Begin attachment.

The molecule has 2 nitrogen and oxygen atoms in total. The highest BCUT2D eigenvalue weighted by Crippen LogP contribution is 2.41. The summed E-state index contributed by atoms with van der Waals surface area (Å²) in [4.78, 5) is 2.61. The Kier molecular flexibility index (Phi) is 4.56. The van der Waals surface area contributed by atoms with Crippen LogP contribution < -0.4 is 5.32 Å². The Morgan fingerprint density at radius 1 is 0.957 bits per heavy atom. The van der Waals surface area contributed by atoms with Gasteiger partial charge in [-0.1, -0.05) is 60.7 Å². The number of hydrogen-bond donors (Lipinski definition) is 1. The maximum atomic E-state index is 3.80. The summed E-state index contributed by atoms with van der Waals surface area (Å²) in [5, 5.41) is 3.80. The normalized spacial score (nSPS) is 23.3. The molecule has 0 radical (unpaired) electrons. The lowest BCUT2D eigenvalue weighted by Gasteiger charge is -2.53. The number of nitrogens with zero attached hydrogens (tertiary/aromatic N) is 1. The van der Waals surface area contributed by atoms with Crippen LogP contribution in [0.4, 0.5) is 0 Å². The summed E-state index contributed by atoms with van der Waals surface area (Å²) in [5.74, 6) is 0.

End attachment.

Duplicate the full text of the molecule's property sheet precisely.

The molecule has 2 nitrogen and oxygen atoms in total. The highest BCUT2D eigenvalue weighted by Crippen LogP contribution is 2.41. The summed E-state index contributed by atoms with van der Waals surface area (Å²) in [4.78, 5) is 2.61. The Kier molecular flexibility index (Phi) is 4.56. The van der Waals surface area contributed by atoms with Crippen LogP contribution < -0.4 is 5.32 Å². The Morgan fingerprint density at radius 1 is 0.957 bits per heavy atom. The van der Waals surface area contributed by atoms with Gasteiger partial charge in [-0.1, -0.05) is 60.7 Å². The number of hydrogen-bond donors (Lipinski definition) is 1. The maximum atomic E-state index is 3.80. The summed E-state index contributed by atoms with van der Waals surface area (Å²) in [5, 5.41) is 3.80. The normalized spacial score (nSPS) is 23.3. The molecule has 0 radical (unpaired) electrons. The lowest BCUT2D eigenvalue weighted by Gasteiger charge is -2.53. The number of nitrogens with zero attached hydrogens (tertiary/aromatic N) is 1. The van der Waals surface area contributed by atoms with Crippen LogP contribution in [0.4, 0.5) is 0 Å². The summed E-state index contributed by atoms with van der Waals surface area (Å²) in [5.74, 6) is 0.